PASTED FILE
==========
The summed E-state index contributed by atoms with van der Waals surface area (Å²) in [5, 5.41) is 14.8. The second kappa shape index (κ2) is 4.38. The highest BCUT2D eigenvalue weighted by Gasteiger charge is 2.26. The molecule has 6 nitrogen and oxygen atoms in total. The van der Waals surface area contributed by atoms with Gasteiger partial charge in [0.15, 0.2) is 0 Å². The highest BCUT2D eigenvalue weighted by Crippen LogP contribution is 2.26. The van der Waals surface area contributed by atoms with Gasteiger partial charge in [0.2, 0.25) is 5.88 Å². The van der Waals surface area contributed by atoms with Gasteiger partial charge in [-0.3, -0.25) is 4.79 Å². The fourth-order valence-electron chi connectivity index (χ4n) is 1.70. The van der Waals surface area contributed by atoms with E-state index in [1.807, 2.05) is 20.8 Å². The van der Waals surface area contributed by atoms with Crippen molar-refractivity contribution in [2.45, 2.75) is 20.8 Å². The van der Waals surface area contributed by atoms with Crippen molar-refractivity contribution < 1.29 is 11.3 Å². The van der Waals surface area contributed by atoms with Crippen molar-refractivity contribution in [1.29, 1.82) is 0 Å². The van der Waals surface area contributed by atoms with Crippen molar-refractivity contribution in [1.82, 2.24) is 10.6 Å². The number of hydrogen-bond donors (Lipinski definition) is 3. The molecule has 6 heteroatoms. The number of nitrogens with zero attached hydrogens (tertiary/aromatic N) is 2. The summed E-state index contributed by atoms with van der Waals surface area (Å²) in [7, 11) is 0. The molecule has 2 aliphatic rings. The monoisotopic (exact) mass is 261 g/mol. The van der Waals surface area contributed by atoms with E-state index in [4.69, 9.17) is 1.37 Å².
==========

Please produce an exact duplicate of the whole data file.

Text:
The summed E-state index contributed by atoms with van der Waals surface area (Å²) in [5, 5.41) is 14.8. The second kappa shape index (κ2) is 4.38. The highest BCUT2D eigenvalue weighted by Gasteiger charge is 2.26. The molecule has 6 nitrogen and oxygen atoms in total. The van der Waals surface area contributed by atoms with Gasteiger partial charge in [0.15, 0.2) is 0 Å². The highest BCUT2D eigenvalue weighted by Crippen LogP contribution is 2.26. The van der Waals surface area contributed by atoms with Gasteiger partial charge in [0.2, 0.25) is 5.88 Å². The van der Waals surface area contributed by atoms with Gasteiger partial charge in [-0.3, -0.25) is 4.79 Å². The fourth-order valence-electron chi connectivity index (χ4n) is 1.70. The van der Waals surface area contributed by atoms with E-state index in [1.807, 2.05) is 20.8 Å². The van der Waals surface area contributed by atoms with Crippen molar-refractivity contribution in [2.45, 2.75) is 20.8 Å². The van der Waals surface area contributed by atoms with Crippen molar-refractivity contribution < 1.29 is 11.3 Å². The van der Waals surface area contributed by atoms with Crippen molar-refractivity contribution in [1.29, 1.82) is 0 Å². The van der Waals surface area contributed by atoms with Crippen molar-refractivity contribution in [1.82, 2.24) is 10.6 Å². The number of hydrogen-bond donors (Lipinski definition) is 3. The molecule has 6 heteroatoms. The number of nitrogens with zero attached hydrogens (tertiary/aromatic N) is 2. The summed E-state index contributed by atoms with van der Waals surface area (Å²) in [7, 11) is 0. The molecule has 2 aliphatic rings. The monoisotopic (exact) mass is 261 g/mol. The van der Waals surface area contributed by atoms with E-state index in [4.69, 9.17) is 1.37 Å².